The Minister of Education, Adama Adamu,
disclosed last week that the Federal
Government will recruit 1.3 million
teachers in the next six years to address

the shortage of teachers at the basic
education level. Speaking at the flag-off
of the Teacher Development Training
Programme of the Universal Basic
Education Commission (UBEC) in Abuja,
he explained that aside from the quality of
teachers, the government is disturbed
about the dearth of qualified teachers in
the basic education sector.
He pointed out that the availability of
competent teachers and their continuous
training and retraining will be
emphasised to improve basic education in
the country.
Apart from the intervention through UBEC,
Adamu reiterated that government will
also recruit about 500,000 teachers for
the basic education sector nationwide. He
explained that when the exercise is
completed, the government will place
more responsibilities on states and local
councils to provide infrastructural and
instructional materials to the teachers.
We commend the government for
embarking on this ambitious initiative to
improve the quality of teachers and
teaching at the basic education level. This
type of intervention is long overdue. Over
time, the basic education sector has been
neglected in terms of quality staffing,
infrastructure and instructional materials.
In most primary schools, especially those
in rural areas, lessons are conducted in
dilapidated classrooms, with leaking
roofs and decrepit floors. Worse still,
pupils in some schools are taught under
trees in the absence of classrooms.
Apart from the dearth of teachers at the
basic education level nationwide, the
quality of the available teachers is nothing
to write home about. The quality of
teaching in most of these schools is also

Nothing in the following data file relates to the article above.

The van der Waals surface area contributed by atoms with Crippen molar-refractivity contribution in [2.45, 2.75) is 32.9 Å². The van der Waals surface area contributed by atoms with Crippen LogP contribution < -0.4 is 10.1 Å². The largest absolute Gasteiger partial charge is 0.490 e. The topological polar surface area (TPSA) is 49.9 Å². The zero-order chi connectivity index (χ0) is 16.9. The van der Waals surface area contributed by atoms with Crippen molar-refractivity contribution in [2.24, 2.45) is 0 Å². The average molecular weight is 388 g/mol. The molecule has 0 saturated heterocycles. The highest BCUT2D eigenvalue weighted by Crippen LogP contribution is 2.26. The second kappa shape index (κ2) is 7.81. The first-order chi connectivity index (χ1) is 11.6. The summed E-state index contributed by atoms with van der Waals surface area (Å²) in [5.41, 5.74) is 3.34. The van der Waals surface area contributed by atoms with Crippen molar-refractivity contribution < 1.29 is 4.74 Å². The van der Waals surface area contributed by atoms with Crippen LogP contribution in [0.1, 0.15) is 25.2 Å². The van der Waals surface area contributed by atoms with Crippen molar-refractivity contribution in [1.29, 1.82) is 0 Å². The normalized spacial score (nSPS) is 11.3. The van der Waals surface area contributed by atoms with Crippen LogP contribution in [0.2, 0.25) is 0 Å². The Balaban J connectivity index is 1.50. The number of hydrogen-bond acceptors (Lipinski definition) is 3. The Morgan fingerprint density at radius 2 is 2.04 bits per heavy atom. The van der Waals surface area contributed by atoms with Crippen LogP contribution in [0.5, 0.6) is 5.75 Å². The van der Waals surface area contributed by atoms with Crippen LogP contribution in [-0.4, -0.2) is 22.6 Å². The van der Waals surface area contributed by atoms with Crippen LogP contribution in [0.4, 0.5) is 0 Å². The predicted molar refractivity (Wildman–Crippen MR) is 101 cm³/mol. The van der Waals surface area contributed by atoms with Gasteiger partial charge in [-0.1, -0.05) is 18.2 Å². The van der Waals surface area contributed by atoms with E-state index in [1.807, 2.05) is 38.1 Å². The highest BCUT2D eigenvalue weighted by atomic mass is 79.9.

better imagined than described. This
sorry state of the nation’s basic education
system partly explains why many parents
prefer to send their children and wards to
private schools, where the quality of
teachers and teaching is sometimes
higher.
Some affluent Nigerians send their
children abroad, even for basic education,
while the less affluent ones send theirs to
neighbouring West African countries such
as Togo, Benin Republic and Ghana,
where they think the quality is higher than
what is obtainable on our shores.
It is good that the government has
decided to rise to the challenge of poor
staffing in our basic schools. We urge it
to match its good intentions with action.
The government should ensure that only
suitably qualified teachers are recruited
for this crucial assignment. It should also
make sure that the exercise is
transparent. It is time we stop paying lip-
service to basic education in the country.
If we fail to get it right at the basic level,
there is, indeed, no guarantee that we
shall get it right at the higher levels. It is
necessary to give our children a sound
educational foundation.
It is, however, one thing to recruit
teachers; it is another to pay them
regularly. Therefore, the government
should ensure that teachers are well
remunerated and paid regularly. The
tragedy of the teaching profession in
Nigeria, at least at the basic level, is the
lack of prestige and enhanced welfare
package. Efforts should be made to make
teaching prestigious and well paying at all
levels.
That is the only way the profession can
attract brilliant minds. If the government
continues to handle issues that concern
teachers with disdain and indifference,
the profession will not be attractive to
young and talented persons. In this
recruitment exercise, the states should be
carried along for maximum impact and
success.

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